• Resource Partitioning Among Sympatric Stellar Sea Lions And Northern Fur Seals On Lovushki Island, Russia

      Waite, Jason N.; Andrews, Russel; Castellini, Michael; Atkinson, Shannon; Rea, Lorrie; Trumble, Stephen (2010)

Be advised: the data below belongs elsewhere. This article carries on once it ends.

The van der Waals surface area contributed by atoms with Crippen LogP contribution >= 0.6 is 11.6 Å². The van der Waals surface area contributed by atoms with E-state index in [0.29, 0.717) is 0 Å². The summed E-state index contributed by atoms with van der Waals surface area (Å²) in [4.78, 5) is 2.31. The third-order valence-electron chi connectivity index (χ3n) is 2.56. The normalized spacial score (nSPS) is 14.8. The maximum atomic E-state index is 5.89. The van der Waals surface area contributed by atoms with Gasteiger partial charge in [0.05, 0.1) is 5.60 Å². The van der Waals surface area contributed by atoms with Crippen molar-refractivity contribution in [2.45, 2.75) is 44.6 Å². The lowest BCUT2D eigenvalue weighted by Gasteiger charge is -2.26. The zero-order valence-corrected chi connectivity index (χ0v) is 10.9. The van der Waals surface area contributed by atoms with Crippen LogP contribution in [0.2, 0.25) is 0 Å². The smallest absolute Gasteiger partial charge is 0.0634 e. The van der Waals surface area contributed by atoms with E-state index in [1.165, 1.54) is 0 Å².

The competitive exclusion principle maintains that one of two non-interbreeding species occupying the same ecological niche and geographical territory will be displaced if population growth is not the same between species. Steller sea lions (Eumetopias jubatus; SSL) and northern fur seals (Callorhinus ursinus; NFS) breed sympatrically on four rookeries in the Russian Far East, creating the potential for inter-specific competition for limited prey resources. Approximately 1,000 SSL and 14,000 NFS breed on Lovushki Island in the Kuril Island chain. An additional 13,000--14,000 juvenile NFS are present during the breeding season. The partitioning of forage resources among breeding SSL and both breeding and non-breeding NFS from 2003--2008 was examined through analysis of prey remains recovered from scats and spews, stable isotope (SI) analysis of vibrissae, fatty acid (FA) analysis of blubber, and analysis of foraging behavior through satellite-linked telemetry. Analysis of prey remains indicated a biologically significant overlap in the prey species and size selection of SSL and juvenile NFS and significant differences between the diets of SSL and breeding NFS. SSL fed primarily on Atka mackerel, while breeding NFS fed primarily on cephalopods and northern smoothtongue. SI analysis indicated significant differences in the trophic level and relative foraging location. SSL foraged at a higher trophic level, nearshore, and benthically, while NFS foraged at a lower trophic level, offshore, and pelagically. Analysis of FA signatures also suggested significant differences in the relative diets of breeding NFS and SSL. Foraging behavior analysis also indicated that SSL foraged nearshore and benthically and breeding NFS foraged offshore and pelagically. The combination of these four methodologies suggests breeding NFS and SSL partition their forage resources by prey type and prey size, as well as spatially. This partitioning of resources between breeding animals currently allows both species to coexist within the same geographical region and likely reflected the differences in foraging abilities and provisioning strategies of the adults, as well as the fasting abilities of their pups. However, continued growth of the non-breeding NFS population on Lovushki Island may lead to the competitive exclusion of SSL due to inter-specific competition for food resources.